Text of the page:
Yesterday we lost Koidern to complications from laryngeal paralysis. Koidern came to us in 2006 from Andrea’s mushing partner who thought she was too “ornery.” It is true that she wouldn’t hesitate to growl at a dog or cat who got too close to her food bowl, and she was protective of her favorite bed, but in every other way she was a very sweet dog. When she was younger she loved to give hugs, jumping up on her hind legs and wrapping her front legs around your waist. She was part Saluki, which made her very distinctive in Andrea’s dog teams and she never lost her beautiful brown coat, perky ears, and curled tail. I will miss her continual energy in the dog yard racing around after the other dogs, how she’d pounce on dog bones and toss them around, “smash” the cats, and the way she’d bark right before coming into the house as if to announce her entrance.
This morning I came down the stairs to a house without Buddy. He liked sleeping on the rug in front of the heater at the bottom of the stairs and he was always the first dog I saw in the morning.
Buddy came to us in August 2003 as a two year old and became Andrea’s mighty lead dog. He had the confidence to lead her teams even in single lead by himself, listened to whomever was driving, and tolerated all manner of misbehavior from whatever dog was next to him. He retired from racing after eleven years, but was still enjoying himself and pulling hard up to his last race.
Our friend, musher, and writer Carol Kaynor wrote this about him in 2012:
But it will be Buddy who will move me nearly to tears. He will drive for 6 full miles. On the very far side of 10 years old, with his eleventh birthday coming up in a month, he will bring us home to fourth place for the day and a respectable time for the distance. I’ll step off that sled as happy as if I’d won.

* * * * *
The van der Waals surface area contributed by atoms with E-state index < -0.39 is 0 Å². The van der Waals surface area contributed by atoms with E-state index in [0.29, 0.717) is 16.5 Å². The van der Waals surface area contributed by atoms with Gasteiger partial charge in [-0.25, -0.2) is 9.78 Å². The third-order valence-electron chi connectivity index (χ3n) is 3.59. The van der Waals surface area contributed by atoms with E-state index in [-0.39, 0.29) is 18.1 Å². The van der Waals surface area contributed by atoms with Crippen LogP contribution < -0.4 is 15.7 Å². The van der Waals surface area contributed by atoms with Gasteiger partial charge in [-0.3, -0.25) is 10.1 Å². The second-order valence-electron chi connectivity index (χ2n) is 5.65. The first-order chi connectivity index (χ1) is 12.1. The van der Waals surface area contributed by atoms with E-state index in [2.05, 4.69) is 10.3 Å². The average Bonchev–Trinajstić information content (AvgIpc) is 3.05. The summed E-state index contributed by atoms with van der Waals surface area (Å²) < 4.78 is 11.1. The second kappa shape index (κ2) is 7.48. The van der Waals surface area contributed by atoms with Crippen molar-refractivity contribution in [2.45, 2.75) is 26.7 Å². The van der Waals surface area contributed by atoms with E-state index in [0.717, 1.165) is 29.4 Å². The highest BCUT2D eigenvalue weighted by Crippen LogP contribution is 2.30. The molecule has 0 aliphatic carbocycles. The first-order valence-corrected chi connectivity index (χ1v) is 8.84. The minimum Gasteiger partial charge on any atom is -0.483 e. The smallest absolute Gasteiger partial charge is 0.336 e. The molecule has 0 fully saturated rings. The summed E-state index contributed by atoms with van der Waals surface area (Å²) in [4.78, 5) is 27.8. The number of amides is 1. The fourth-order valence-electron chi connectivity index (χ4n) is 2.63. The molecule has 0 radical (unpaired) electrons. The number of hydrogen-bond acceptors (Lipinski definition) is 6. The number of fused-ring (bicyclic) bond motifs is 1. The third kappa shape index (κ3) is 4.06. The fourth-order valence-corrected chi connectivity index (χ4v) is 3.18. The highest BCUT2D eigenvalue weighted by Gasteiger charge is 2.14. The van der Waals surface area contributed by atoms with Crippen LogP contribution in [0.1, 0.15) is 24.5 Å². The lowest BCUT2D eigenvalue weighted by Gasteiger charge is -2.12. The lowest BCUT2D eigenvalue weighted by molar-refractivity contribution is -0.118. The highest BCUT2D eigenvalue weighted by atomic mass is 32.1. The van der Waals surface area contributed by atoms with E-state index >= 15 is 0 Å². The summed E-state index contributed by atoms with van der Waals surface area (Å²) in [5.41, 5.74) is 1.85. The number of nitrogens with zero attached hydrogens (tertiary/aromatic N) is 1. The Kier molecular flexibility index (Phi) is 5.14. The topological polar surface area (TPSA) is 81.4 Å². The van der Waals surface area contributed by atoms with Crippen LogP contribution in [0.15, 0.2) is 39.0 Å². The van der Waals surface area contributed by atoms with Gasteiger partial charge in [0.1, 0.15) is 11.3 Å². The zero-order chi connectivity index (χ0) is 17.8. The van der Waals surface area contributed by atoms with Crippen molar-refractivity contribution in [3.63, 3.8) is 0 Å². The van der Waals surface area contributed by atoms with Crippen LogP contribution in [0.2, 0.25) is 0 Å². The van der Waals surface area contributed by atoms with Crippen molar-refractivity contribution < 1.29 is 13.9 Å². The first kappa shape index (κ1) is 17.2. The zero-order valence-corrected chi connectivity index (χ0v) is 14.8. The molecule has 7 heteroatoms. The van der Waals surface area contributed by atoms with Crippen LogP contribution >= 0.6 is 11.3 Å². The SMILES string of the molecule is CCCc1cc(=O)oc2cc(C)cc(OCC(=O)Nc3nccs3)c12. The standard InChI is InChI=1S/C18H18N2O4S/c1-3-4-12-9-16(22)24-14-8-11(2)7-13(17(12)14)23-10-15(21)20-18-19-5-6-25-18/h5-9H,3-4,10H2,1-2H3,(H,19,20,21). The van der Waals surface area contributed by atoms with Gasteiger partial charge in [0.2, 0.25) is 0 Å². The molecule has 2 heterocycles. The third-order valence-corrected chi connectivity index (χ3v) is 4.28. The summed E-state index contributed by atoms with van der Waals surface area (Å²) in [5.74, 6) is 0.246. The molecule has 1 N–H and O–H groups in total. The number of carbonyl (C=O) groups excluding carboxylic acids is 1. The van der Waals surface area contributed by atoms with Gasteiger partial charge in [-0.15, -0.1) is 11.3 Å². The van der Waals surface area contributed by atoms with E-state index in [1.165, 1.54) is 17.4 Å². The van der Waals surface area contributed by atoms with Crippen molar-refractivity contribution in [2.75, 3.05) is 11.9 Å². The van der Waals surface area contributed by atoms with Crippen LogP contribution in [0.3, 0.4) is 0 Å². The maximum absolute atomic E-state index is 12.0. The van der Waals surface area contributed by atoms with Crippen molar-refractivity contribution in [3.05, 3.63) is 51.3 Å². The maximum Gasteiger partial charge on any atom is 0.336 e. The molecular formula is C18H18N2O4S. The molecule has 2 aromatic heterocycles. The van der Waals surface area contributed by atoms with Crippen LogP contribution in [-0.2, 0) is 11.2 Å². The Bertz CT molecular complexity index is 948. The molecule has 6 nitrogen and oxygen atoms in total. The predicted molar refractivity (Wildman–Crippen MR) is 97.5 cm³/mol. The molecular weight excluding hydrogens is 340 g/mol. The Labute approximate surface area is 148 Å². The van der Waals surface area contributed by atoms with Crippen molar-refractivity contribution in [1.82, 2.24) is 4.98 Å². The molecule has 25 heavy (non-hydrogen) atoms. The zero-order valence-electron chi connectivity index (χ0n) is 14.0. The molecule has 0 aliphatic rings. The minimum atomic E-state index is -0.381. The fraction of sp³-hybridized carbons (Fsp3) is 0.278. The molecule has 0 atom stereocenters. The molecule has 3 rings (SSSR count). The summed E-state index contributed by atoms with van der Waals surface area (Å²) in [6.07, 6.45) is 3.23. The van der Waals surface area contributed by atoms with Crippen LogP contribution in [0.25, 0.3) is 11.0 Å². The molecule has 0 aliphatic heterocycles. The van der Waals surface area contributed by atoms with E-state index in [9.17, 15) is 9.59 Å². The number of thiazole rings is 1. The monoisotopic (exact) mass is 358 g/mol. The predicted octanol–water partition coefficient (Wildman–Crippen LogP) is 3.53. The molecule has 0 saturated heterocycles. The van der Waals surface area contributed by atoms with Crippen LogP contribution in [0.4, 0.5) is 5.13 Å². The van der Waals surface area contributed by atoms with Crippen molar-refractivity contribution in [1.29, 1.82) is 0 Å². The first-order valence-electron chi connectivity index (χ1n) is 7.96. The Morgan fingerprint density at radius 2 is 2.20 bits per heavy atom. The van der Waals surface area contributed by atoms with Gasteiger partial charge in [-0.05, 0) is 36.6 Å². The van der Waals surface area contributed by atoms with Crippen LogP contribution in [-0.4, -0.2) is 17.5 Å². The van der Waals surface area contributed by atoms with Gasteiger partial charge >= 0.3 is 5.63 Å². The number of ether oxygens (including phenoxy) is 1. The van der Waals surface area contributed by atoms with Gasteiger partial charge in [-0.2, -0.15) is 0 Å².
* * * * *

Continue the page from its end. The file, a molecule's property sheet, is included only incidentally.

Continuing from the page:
It wasn’t me pushing. I don’t get any credit for a run like that. It was Buddy pushing himself, like the champion he is.
Read the whole post here: Tribute to a champion.
After he retired, he enjoyed walking on the trails around our house, running around in the dog yard with the younger dogs, but most of all, relaxing in the house on the dog beds. He was a big, sweet, patient dog that took everything in stride and who wanted all the love and attention we could give him. The spot at the bottom of the stairs is empty now, and we will miss him.
Nika died today after fifteen and a half great years in our family. She was a Golden Retreiver / Australian Shepherd mix, which meant she was smart, aglie, and loved to swim. She had a beautiful, thick, dark coat that made people think she was a flat coat retriever. When she was a puppy, she needed a lot of exercise and entertainment to keep from getting bored, so she and I started a long tradition of daily (and often more) walks. I’d guess that in those fifteen years, she and I easily walked over 3,000 miles together. She loved running through the forest, swimming in every water body she came across, jumping high in the air after snow when we shovelled the deck, and when she was younger, fetching tennis balls. She came with us everywhere and was always willing to “go for a ride?!” even if it basically meant sitting in the truck once we got wherever we were going. I took her to work with me practially every day and walked her on campus, and later at the Peat Ponds.
She was a happy dog, eager to get up and go for a walk until the very end, when old age and declining strength meant she was prone to falling down and had a hard time getting up the stairs or up onto the couch. Eventually, it got to the point that we felt like she would probably rather not be around if she couldn’t do the things she loved.
I’ve spent so much time with her in the outdoors—on the trails around our property, walking up and down Goldstream Creek in the winter, hiking on campus and at the Peat Ponds at work—that I don’t know how I’m going to be able to go for a walk without missing her company. We used to sing, “Doo do da doo, Taiga Dog!” and she’d get all excited.